Nikita Scherbak’s slick goal against the Vegas Golden Knights was representative of what the young Russian forward is capable of. In a Montreal Canadiens’ prospect pool that lacks natural scorers, Scherbak is one of the few exceptions.
He has been slowly developing in junior and in the minors since being drafted and has seemingly turned a corner in his development this season. Due to a lack of roster room with players coming back from injury, he was recently sent down to the AHL after a solid NHL stint, but he will likely find his way back after the trade deadline. The question now is how much more development Scherbak needs and where his current ceiling is.
Draft Day Potential and Current Development
Being picked 26th overall in the 2014 NHL draft, Scherbak was deemed a project on draft day but his potential was intriguing. He managed to put up 78 points in 65 games for an awful Saskatoon Blades team, and it was his first season playing major junior hockey in North America. He was an instant hit with the media as displayed by his first interview post-draft.
The wait for Scherbak to break through has been agonizing at times. Other than Conner Bleackley and Michael Dal Colle, Scherbak has played the fewest games of any of the 2014 first rounders so far with just 12 currently. As much as it looked like it would be better for him to develop his game for a little longer in the minors, he might be better off in Montreal for the remainder of the season.
It’s pretty clear now that the Habs are not making the playoffs while the Laval Rocket are crashing further of the AHL playoff picture. The team needs to use this as an opportunity to find out what they have in their prospects, especially their older ones who have spent several seasons in the minors.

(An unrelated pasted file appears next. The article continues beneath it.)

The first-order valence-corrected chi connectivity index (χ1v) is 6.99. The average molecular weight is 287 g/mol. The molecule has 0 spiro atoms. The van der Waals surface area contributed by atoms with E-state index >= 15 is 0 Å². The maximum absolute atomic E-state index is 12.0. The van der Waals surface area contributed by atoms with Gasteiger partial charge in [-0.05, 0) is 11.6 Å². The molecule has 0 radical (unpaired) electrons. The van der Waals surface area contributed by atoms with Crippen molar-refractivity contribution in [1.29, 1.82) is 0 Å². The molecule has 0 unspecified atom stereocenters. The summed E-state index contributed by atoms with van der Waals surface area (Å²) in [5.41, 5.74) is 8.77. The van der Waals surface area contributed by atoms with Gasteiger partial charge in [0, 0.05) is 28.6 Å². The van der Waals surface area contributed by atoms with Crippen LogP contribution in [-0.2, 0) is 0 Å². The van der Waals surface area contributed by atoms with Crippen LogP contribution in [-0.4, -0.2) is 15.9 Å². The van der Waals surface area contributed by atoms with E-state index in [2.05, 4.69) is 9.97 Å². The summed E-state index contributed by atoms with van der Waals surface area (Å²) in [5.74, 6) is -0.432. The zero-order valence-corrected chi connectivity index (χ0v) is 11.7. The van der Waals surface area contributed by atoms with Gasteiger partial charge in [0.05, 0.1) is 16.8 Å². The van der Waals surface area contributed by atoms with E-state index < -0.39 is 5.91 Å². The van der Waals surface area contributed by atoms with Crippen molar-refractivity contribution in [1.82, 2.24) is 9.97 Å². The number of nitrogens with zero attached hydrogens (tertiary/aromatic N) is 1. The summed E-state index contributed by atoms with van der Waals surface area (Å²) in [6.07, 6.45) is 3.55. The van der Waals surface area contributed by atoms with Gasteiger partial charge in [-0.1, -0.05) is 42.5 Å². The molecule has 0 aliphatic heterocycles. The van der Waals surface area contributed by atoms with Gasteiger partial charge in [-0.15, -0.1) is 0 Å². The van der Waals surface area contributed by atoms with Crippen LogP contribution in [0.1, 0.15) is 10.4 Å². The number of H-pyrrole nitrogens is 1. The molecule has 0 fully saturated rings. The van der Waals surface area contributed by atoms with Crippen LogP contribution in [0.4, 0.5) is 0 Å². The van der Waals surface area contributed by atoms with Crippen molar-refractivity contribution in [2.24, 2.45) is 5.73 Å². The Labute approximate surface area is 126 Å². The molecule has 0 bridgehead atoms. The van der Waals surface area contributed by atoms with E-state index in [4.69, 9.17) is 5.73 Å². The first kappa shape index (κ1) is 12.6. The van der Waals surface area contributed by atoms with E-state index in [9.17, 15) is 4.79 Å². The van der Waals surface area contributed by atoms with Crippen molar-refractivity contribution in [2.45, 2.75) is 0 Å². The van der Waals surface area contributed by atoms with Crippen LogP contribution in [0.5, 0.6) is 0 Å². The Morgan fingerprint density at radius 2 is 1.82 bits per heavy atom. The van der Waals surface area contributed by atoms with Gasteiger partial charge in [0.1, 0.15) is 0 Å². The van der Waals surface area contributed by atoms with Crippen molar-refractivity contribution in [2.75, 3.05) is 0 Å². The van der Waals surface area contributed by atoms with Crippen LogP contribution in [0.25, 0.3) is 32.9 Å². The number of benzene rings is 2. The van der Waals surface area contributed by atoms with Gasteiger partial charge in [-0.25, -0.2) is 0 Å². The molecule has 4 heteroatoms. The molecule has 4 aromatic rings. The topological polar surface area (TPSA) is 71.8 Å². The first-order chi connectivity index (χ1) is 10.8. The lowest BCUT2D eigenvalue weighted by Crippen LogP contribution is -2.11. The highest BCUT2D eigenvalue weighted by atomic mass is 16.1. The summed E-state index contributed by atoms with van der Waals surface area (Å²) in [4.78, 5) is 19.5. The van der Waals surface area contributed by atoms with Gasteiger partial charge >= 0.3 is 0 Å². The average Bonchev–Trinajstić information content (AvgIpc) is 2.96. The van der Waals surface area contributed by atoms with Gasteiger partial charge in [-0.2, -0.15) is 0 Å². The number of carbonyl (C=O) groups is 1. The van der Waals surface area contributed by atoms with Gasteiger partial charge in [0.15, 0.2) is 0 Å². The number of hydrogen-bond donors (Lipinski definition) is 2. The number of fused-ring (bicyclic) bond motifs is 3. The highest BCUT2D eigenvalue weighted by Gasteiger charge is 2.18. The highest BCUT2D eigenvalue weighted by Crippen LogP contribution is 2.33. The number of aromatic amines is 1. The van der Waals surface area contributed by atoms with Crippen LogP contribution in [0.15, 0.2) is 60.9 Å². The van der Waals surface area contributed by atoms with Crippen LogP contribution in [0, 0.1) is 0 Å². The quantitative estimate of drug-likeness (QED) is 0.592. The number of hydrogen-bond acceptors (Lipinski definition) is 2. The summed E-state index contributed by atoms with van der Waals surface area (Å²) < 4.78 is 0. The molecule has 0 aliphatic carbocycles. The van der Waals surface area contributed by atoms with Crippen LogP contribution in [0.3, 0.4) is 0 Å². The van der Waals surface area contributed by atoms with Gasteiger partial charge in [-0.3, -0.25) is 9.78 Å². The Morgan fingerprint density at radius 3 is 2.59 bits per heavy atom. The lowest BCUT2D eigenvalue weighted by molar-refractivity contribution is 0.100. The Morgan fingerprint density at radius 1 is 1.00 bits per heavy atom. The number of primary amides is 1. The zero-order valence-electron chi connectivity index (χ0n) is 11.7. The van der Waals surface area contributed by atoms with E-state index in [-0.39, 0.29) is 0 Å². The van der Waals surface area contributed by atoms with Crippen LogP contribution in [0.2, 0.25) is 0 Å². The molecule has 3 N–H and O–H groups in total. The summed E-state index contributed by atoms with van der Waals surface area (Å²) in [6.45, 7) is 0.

Is Scherbak Galchenyuk Part 2?
Placing Scherbak in an offensive role with the team’s more gifted forwards is the way to go. He has shown some chemistry with Alex Galchenyuk and encouraging these players to make plays and use their strengths should be a priority this season. Like any player, they need to have some semblance of commitment to playing in all three zones but expecting them to be defensive wizards a la Patrice Bergeron isn’t going to happen.
There are some parallels between Galchenyuk and Scherbak. While Galchenyuk is more of a shooter, Scherbak is more of a playmaker. Both players are much better with the puck than without it and have natural talent in spades. While Scherbak isn’t quite at Galchenyuk’s level, they’ve had common critiques aimed them, mostly regarding defensive play and effort level. Claude Julien has helped Galchenyuk develop his two-way game and despite the insistence not trying him at centre again, Galchenyuk has been a better player and the effort is starting to match the immense talent.
Like with Galchenyuk, it is important that the coaching staff not lose patience with Scherbak and nail him to the bench for every mistake. In terms of ceiling, Scherbak will likely top out as a good second liner/average first liner if he continues to make strides. Montreal’s depth at right wing is pretty scarce so to have a player like Scherbak play to his potential would help shore up that side of the ice, talent wise.
Chance of a Lifetime
With the way the Habs develop their prospects coming under fire, there is no better time than the present to start correcting that. Being able to develop a scoring winger in house like Scherbak is important to the team’s future. Montreal’s failure to develop their prospects has them chasing after free agents or trading for other players. Though he is in the minors right now, Scherbak will hopefully be back soon to step up and fill a massive talent depleted hole on the right wing.